W7 cultural appropriation vs. fashion artist  katelynn baird

Global fashion: appropriation or appreciation?

Views 16 | Time to read: 4 minutes | Uploaded: 11 - 14 - 2017 | By: Olivia Stowell


Halloween often brings discussions of whether or not certain costumes could be considered cultural appropriation--a sociological concept defined by Oxford Dictionaries as “unacknowledged or inappropriate adoption of the customs, practices, ideas, etc. of one people or society by members of another and typically more dominant people or society.” However, cultural appropriation goes beyond seasonal costumes, and debate around the issue pervades artistic arenas from music to food to makeup. When it comes to fashion, there is some debate about the difference between cultural appropriation and cultural exchange or appreciation.

From Katy Perry’s 2013 AMAs performance, in which she performed dressed as a geisha, to “Native American-inspired” makeup tutorials by white beauty bloggers on YouTube, obvious examples of cultural appropriation are rampant throughout American culture. But what about more subtle instances, such as fashion retailers like H&M, Forever 21, and others calling any thin outer layer made from flowy fabric with floral print a ‘kimono,’ regardless of whether the garment in question is anything like a traditional Japanese kimono?

Some, like Business of Fashion’s senior Editorial Associate Osman Ahmed, argue that this kind of cross-cultural blending of fashion can be beneficial, rather than harmful, reframing some kinds of cultural appropriation as “a force for good, creating a cultural exchange and enriching the available vocabulary for designers, artists and image-makers.” For Ahmed, without some cultural exchange, cultures will remain stereotyped and creativity will be stunted. By allowing cultures to borrow from each other respectfully, argues Ahmed, cultural barriers will break down.

Others believe that this kind of cultural borrowing is ethically permissible, but only if royalties or compensation are offered to the culture being borrowed from, as Brazilian sportswear designer Oskar Metsavaht did with the Asháninka people group. The Asháninka allowed Metsavaht to reproduce their tattoo patterns and traditional fabrics, and in return he paid them royalties from his collection, publicized their fight to protect and preserve the Brazilian and Peruvian rainforests, and named his collection “Asháninka.” Metsavaht described his collaboration with the Asháninka people in an interview with the Huffington Post, saying, “It’s very important to respect other people’s culture and find a way to reproduce it for the public while taking into account its traditional knowledge. For instance, what we have been doing with the Asháninka is promoting their battles by disseminating their own best practices toward the preservation of the forest.”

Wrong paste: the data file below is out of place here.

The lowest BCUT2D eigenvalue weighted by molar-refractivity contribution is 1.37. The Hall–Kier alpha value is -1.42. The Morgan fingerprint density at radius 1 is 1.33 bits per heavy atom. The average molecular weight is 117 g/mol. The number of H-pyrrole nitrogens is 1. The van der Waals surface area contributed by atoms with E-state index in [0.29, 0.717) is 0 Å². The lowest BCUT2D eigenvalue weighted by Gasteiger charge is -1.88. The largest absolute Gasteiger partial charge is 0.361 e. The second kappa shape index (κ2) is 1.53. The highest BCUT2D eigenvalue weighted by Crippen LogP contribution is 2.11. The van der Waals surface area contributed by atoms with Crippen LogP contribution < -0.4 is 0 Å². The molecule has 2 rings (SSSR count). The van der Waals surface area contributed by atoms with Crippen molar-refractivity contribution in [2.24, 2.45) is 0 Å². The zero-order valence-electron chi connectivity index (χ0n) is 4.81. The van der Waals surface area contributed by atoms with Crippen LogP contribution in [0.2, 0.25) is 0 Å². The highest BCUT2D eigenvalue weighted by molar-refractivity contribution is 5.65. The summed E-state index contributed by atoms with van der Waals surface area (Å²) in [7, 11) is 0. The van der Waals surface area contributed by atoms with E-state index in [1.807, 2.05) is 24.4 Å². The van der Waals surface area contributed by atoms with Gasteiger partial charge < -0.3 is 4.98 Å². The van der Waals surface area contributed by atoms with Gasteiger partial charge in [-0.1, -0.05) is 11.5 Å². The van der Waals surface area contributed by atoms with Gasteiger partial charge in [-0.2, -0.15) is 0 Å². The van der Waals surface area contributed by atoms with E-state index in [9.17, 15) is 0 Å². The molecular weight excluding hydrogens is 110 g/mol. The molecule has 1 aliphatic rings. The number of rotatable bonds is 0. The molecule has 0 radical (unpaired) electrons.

However, Metsavaht’s solution is easier to enact with groups like the Asháninka, and harder to carry out with diffuse culture and national groups. If H&M wants to make kimonos, who would they even offer compensation to? Furthermore, even if one resolves the question of who gets to make certain fashions, there are further questions about who can wear them, and when appreciating a culture becomes appropriating it. When does the act of ‘borrowing’ become exploitative?

Olufunmilayo Arewa, a writer for The Conversation Africa, argues in an article posted in the Huffington Post that “When patterns of borrowing fail to acknowledge their sources and compensate them, they can be categorized as cultural appropriation . . . Even in instances where sources receive compensation, later compensation does not always redress past inequities.” For Arewa, the key difference between cultural borrowing or fluidity and cultural appropriation is context and the social positioning of both the borrower and the borrowed-from. If the cultural borrowing perpetuates patterns of exploitation, oppression, and inequality, then it is appropriation.

Clearly, the conversation around appropriation in fashion will continue on as the global economy becomes more complex and interconnected. Though the nuances of the issue will continue to provoke debate, most agree that the best path forward involves respect, acknowledgement, and awareness of history and current global socio-political dynamics.


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